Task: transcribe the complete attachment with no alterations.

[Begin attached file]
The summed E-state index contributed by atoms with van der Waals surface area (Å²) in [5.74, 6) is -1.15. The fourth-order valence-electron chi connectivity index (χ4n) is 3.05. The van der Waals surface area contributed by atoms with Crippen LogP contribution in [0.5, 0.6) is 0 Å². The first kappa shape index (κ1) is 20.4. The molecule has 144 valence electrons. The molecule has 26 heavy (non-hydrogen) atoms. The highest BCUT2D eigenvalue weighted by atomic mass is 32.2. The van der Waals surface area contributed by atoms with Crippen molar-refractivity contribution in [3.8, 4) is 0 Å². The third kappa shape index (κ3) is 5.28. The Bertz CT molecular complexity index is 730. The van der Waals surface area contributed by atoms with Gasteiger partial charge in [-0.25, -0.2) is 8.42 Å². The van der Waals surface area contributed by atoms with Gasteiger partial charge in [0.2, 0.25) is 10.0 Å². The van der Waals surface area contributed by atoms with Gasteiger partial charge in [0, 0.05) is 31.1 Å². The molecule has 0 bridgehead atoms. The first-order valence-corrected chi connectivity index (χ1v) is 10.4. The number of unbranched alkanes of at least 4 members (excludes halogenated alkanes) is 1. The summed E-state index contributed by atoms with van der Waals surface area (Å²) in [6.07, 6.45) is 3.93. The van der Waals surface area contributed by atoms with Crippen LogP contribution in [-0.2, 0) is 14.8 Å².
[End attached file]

The summed E-state index contributed by atoms with van der Waals surface area (Å²) in [5.74, 6) is -1.15. The fourth-order valence-electron chi connectivity index (χ4n) is 3.05. The van der Waals surface area contributed by atoms with Crippen LogP contribution in [0.5, 0.6) is 0 Å². The first kappa shape index (κ1) is 20.4. The molecule has 144 valence electrons. The molecule has 26 heavy (non-hydrogen) atoms. The highest BCUT2D eigenvalue weighted by atomic mass is 32.2. The van der Waals surface area contributed by atoms with Crippen molar-refractivity contribution in [3.8, 4) is 0 Å². The third kappa shape index (κ3) is 5.28. The Bertz CT molecular complexity index is 730. The van der Waals surface area contributed by atoms with Gasteiger partial charge in [-0.25, -0.2) is 8.42 Å². The van der Waals surface area contributed by atoms with Gasteiger partial charge in [0.2, 0.25) is 10.0 Å². The van der Waals surface area contributed by atoms with Gasteiger partial charge in [0, 0.05) is 31.1 Å². The molecule has 0 bridgehead atoms. The first-order valence-corrected chi connectivity index (χ1v) is 10.4. The number of unbranched alkanes of at least 4 members (excludes halogenated alkanes) is 1. The summed E-state index contributed by atoms with van der Waals surface area (Å²) in [6.07, 6.45) is 3.93. The van der Waals surface area contributed by atoms with Crippen LogP contribution in [-0.2, 0) is 14.8 Å².